Rob England (who else)

Change – Initial assessment checklist, anyone?

April 1, 2013

Cuff checklist, by nasa_appel @ Flickr, Some Rights Reserved

Cuff checklist by nasa_appel @ Flickr, Some Rights Reserved

Came up with this initial change assessment checklist for early identification of potential issues that must be taken care of.

The sparkle was a detected tendency that somehow inflicts change analysts to disregard planning and risk analysis. I found this in a customer that relies heavily on a subcontracted service provider for most of its service management activities.

As with all that has real value, it takes work and real thinking. A checklist can be helpful as a kickstarter.


  • Does it need specific people in my organization?
  • Does it need specific expertise not available in my organization?
  • Is there a clear potential affected user list?
  • What training for end users will be needed?
  • What training for operational and administration level is required?
  • Does it need multiple teams effort?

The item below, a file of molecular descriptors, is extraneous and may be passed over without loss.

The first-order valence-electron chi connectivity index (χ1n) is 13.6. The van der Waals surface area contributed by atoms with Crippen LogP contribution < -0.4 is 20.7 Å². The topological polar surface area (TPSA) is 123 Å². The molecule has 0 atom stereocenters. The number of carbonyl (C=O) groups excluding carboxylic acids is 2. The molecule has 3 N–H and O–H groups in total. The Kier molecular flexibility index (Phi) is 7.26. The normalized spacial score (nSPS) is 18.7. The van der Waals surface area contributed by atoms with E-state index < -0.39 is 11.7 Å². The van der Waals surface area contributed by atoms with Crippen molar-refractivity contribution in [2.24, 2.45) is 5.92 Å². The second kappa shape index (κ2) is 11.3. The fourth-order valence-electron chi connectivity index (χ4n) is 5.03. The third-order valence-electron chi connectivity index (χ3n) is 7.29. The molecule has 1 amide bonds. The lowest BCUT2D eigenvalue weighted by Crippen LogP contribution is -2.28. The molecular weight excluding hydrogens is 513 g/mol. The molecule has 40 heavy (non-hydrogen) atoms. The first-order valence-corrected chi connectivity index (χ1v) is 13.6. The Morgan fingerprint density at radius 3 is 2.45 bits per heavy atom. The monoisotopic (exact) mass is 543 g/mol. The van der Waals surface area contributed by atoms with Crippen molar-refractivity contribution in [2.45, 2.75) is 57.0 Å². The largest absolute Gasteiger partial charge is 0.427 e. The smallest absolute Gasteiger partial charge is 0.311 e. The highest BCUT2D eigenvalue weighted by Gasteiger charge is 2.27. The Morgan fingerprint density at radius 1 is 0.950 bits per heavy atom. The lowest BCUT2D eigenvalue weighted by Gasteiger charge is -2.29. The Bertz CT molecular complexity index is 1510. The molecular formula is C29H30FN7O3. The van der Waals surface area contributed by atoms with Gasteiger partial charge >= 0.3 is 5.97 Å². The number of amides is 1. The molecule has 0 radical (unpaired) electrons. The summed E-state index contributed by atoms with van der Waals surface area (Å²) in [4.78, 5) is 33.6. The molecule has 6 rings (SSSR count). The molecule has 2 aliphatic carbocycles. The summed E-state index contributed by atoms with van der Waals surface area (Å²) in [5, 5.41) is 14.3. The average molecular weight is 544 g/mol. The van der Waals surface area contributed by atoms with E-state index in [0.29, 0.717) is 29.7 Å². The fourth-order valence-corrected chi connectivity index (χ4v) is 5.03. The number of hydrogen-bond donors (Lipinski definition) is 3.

• Will it need specific resources (not people)?
  • Does it include technology never used within our organization?
  • Does it need additional testing, staging environments?
  • Does it need specific licensing?


  • Is it dependent on other changes?
  • What is the scope of the change? Does it affect only one component or several?
  • Is it possible to fully test the change?
  • Is there a work-around available should things go wrong? If so does it need specific preparation and resources?


  • Do we know what benefits it will bring?
  • Does it have a clear business deadline?
  • How critical are the affected services?
  • What is the duration and scope of possible service disruption? Can the change be deployed within a scheduled maintenance window for services affected?
  • Are there any special circumstances regarding this change?

I am working on testing this set (or a smaller one) on a customer.

Interested in how much meaningful analysis can really be performed early on a change life cycle and what the payoff will be.

Business Service Orchestration

March 18, 2013

Maestrina, by Leo Nabuco @ Flickr, Some Rights Reserved

This paper shared by Jan is good read on service catalog and how one should look at it. For starters we should look from the point of view of the ones using it.

End users and business managers (customers) see and expect different – even if related – outcomes from IT services. As referenced in the paper, Joe Peppard distinguishes two types of value of IT services: